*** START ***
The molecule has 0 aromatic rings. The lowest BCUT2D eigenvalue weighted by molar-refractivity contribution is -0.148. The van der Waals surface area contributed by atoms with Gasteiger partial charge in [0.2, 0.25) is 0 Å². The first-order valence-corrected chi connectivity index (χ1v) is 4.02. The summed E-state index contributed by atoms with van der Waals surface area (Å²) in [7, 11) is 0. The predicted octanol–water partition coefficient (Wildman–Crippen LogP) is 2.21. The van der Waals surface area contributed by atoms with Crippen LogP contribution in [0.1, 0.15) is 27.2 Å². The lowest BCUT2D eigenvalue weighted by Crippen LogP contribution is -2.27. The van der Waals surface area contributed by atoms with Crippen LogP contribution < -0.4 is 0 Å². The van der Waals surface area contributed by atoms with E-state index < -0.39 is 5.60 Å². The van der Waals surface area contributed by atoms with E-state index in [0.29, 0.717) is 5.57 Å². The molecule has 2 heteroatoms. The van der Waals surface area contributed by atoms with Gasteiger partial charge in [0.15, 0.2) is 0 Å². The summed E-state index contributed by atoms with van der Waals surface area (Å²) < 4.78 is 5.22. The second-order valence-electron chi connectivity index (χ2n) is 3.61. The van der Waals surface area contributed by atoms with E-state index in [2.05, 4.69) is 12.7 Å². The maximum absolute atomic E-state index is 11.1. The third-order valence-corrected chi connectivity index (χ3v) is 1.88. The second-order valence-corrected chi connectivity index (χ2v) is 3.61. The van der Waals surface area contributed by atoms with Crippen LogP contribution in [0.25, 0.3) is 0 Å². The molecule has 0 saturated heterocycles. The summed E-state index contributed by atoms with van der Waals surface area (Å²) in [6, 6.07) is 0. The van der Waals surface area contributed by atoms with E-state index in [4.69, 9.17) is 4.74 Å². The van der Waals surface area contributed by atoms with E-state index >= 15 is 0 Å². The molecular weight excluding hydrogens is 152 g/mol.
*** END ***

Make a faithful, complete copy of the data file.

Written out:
The molecule has 0 aromatic rings. The lowest BCUT2D eigenvalue weighted by molar-refractivity contribution is -0.148. The van der Waals surface area contributed by atoms with Gasteiger partial charge in [0.2, 0.25) is 0 Å². The first-order valence-corrected chi connectivity index (χ1v) is 4.02. The summed E-state index contributed by atoms with van der Waals surface area (Å²) in [7, 11) is 0. The predicted octanol–water partition coefficient (Wildman–Crippen LogP) is 2.21. The van der Waals surface area contributed by atoms with Crippen LogP contribution in [0.1, 0.15) is 27.2 Å². The lowest BCUT2D eigenvalue weighted by Crippen LogP contribution is -2.27. The van der Waals surface area contributed by atoms with Crippen LogP contribution < -0.4 is 0 Å². The van der Waals surface area contributed by atoms with E-state index < -0.39 is 5.60 Å². The van der Waals surface area contributed by atoms with E-state index in [0.29, 0.717) is 5.57 Å². The molecule has 2 heteroatoms. The van der Waals surface area contributed by atoms with Gasteiger partial charge in [0.15, 0.2) is 0 Å². The summed E-state index contributed by atoms with van der Waals surface area (Å²) < 4.78 is 5.22. The second-order valence-electron chi connectivity index (χ2n) is 3.61. The van der Waals surface area contributed by atoms with E-state index in [2.05, 4.69) is 12.7 Å². The maximum absolute atomic E-state index is 11.1. The third-order valence-corrected chi connectivity index (χ3v) is 1.88. The second-order valence-corrected chi connectivity index (χ2v) is 3.61. The van der Waals surface area contributed by atoms with Crippen LogP contribution in [0.25, 0.3) is 0 Å². The molecule has 0 saturated heterocycles. The summed E-state index contributed by atoms with van der Waals surface area (Å²) in [6, 6.07) is 0. The van der Waals surface area contributed by atoms with E-state index in [4.69, 9.17) is 4.74 Å². The van der Waals surface area contributed by atoms with E-state index >= 15 is 0 Å². The molecular weight excluding hydrogens is 152 g/mol.